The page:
I’ve come to Oxnard, California to see oil wells but Lupe Anguiano starts by showing me the ocean. “I love the ocean,” she says as we walk a cement path from the parking lot to the sand. “I have a prayer that I composed and I bring salt and then I bless the ocean, asking it to protect its marine life.”
We stand at the threshold of beach and sidewalk and Lupe points to the faint outline on the horizon. Squinting, I realize that the gray hulk is neither boat nor island but an oil production platform. And there are others. On a clearer day I could see beyond them to the prized Channel Islands, of which Anacapa is Lupe’s favorite. “Because of the birds,” she tells me. “One day you’ll come here just to relax and we can take the boat there.”
Today is not a day that we’ll relax. We are going to explore the oil industry’s onshore infrastructure — drilling rigs, wastewater injection wells, and even a tar sands production facility. The last will leave Lupe gasping for breath, clutching her chest, and me terrified that I’ve just endangered the health of an 85-year-old civil rights hero.
Octogenarian vs. the Oil Industry
Lupe has marked time by the ripeness of fruit. Her childhood summers were spent following California’s harvests. She and her family picked apricots around Oxnard, then headed north to San Jose when the plums were ready, and back south again for walnuts.
For the first eight years of her life, this was the summer ritual, and the rest of the year they lived in Colorado where her father worked for the railroad. But when Lupe was in third grade they moved permanently to California, and settled by her aunt in Saticoy, near Oxnard.
Oxnard, where Lupe lives now, is 60 miles up the coast from Los Angeles. It’s a happy marriage of Pacific beaches and fertile agricultural fields. When Lupe was a kid it was grapevines and groves of lemons and oranges. She still remembers the perfume as she rode her bike from the fields to the beach.
Today you’re more likely to see tomatoes, celery, raspberries, lima beans, and Oxnard’s signature crop: strawberries. As we drive from Lupe’s home to the ocean we pass fields and fields of strawberries. And among the green rows, there are also drilling rigs — tall, white and ladder-like.
“There, do you see that one and that one?” she asks, pointing to the rigs, “and look at the signs — they never had those before.” This particular patch of strawberries has a billboard warning trespassers of arrest. It’s likely been erected not by the grower but the driller.
This is the new norm. Lupe has seen more and more rigs appearing, she says, and she’s worried that companies may be using well stimulation techniques like hydraulic fracturing — or fracking — to blast apart underground rock formations with a high pressure cocktail of water, sand, and chemicals.
Lupe has read the stories of fracking’s impacts in other states — water contamination, air pollution, health problems, dying livestock. A recent Congressional report about fracking fluid found that companies may use 750 chemicals and other ingredients. Some of these may be harmless, but 29 of them have been identified as a known or suspected human carcinogens. And many other chemicals in fracking fluid companies won’t even reveal because they are protected as “trade secrets,” which make understanding the human and environmental health implications impossible.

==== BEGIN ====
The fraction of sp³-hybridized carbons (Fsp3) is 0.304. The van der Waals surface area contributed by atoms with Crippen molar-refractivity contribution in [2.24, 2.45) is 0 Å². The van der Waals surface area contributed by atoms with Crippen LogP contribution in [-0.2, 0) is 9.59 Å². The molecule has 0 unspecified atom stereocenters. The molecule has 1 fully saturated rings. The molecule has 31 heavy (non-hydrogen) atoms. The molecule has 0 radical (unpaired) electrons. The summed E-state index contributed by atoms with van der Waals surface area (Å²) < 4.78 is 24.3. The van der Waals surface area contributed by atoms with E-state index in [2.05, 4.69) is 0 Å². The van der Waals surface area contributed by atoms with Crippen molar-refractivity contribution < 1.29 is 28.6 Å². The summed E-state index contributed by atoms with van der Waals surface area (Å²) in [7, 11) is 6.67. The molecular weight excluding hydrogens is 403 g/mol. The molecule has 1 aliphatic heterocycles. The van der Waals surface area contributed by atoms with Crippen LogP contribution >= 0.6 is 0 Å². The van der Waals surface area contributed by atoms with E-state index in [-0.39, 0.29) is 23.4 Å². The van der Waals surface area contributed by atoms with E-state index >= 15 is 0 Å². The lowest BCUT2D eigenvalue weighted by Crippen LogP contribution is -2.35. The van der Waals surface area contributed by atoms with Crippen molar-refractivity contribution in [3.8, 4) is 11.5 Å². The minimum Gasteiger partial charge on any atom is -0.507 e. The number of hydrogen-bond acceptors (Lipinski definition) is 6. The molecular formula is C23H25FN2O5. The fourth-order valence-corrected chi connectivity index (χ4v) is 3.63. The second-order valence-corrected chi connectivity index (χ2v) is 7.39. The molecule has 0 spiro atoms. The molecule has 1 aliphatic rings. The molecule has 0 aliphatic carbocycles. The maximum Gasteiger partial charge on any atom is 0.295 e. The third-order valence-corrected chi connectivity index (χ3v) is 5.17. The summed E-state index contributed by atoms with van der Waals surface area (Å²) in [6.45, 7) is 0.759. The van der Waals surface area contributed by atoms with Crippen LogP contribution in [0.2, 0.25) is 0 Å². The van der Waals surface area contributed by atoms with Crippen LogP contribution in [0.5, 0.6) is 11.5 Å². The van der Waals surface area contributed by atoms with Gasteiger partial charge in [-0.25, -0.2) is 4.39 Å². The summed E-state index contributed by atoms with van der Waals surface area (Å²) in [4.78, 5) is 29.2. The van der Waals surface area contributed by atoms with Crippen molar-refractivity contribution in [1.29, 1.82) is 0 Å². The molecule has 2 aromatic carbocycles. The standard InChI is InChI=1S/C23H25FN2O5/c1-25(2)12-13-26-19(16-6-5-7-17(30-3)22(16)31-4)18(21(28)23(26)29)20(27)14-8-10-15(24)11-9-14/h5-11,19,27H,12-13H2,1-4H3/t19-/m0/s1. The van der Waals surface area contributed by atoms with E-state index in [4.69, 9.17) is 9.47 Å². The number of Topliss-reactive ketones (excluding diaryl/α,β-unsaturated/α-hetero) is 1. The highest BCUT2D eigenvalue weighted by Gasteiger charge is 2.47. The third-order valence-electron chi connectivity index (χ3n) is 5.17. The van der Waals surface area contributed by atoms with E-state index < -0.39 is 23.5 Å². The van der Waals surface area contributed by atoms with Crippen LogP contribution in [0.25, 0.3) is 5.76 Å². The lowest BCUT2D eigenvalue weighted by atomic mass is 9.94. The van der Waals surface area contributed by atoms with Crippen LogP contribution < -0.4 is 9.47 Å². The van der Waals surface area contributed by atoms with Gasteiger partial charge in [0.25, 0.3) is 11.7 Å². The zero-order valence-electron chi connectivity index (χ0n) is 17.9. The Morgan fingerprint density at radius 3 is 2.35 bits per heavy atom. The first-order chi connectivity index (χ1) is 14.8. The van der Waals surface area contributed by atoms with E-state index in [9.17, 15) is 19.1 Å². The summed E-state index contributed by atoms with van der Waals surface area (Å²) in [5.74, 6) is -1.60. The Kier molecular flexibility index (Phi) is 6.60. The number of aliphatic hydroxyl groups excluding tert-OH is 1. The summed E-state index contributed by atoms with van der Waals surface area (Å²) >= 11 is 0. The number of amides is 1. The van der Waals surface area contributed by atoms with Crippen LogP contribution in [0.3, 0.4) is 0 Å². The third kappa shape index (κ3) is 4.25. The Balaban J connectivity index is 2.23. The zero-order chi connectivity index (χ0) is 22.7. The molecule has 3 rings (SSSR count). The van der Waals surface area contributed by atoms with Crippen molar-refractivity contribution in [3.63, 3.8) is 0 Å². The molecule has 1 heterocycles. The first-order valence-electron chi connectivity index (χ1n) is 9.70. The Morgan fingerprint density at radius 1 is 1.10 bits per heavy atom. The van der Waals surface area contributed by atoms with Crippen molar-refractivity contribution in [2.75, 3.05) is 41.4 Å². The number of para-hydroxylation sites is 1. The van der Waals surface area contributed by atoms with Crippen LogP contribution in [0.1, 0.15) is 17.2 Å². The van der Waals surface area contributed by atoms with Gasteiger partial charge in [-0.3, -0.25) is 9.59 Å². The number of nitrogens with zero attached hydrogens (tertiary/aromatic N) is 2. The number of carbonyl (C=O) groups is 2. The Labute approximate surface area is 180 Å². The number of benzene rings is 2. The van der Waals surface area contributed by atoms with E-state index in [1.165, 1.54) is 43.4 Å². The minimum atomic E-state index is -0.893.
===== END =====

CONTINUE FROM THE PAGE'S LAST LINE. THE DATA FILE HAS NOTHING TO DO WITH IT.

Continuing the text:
Because of these risks, Lupe is willing to take on the deep-pocketed oil companies by working in coalition with others to limit or prevent fracking in Oxnard and off its coast. It may seem like a lopsided fight, but Lupe is a force to be reckoned with. Don’t let the white hair pulled back into a bun fool you. Or the fact that she used to be a nun.
Lupe gave up religious life at 35 because she had trouble obeying the rules, she admits. She also has trouble ignoring injustice. “Standing up for equality and social justice is part of my DNA,” she says. “I just do that automatically.”
This genetic wiring led her to join farm worker organizer Cesar Chavez, aiding in his legendary grape boycott in the 1960s. Later she worked alongside Bella Abzug and Gloria Steinem on the Equal Rights Amendment and dedicated herself to creating programs to help move women off welfare and out of poverty. Her work drew praise from two U.S presidents.
Fast forward a few decades and Lupe has completely failed to understand how retirement is supposed to work. Instead of hanging out by the ocean, she spends her time peppering city councilors with questions about drill rigs protruding from dunes along her beloved beaches. She colludes with organizers from groups like Food and Water Watch and the Center for Biological Diversity, calling them her “angels.” And she has thrown around her weight with the League of United Latin American Citizens (LULAC), the biggest Latin American civil rights organization in the country, and gotten them to take a stand against fracking in California.
And to her, fighting fracking doesn’t seem incongruous from the work she’s done before. She’s a big picture activist, seeing the whole of things, connecting issues that often get put in silos: workers, women, poverty, food, water, health, energy.
In Oxnard now, she’s showing me how all these things relate.
Regulators Asleep at the Wheel
We visit McGrath State Beach on the Pacific Ocean. A drilling rig pokes over the dunes, a half mile from the campground. We (and the rest of the public) are blocked from getting close enough to see what’s going on, but well records indicate that recent permits have been filed to drill horizontally from the beach to offshore reserves.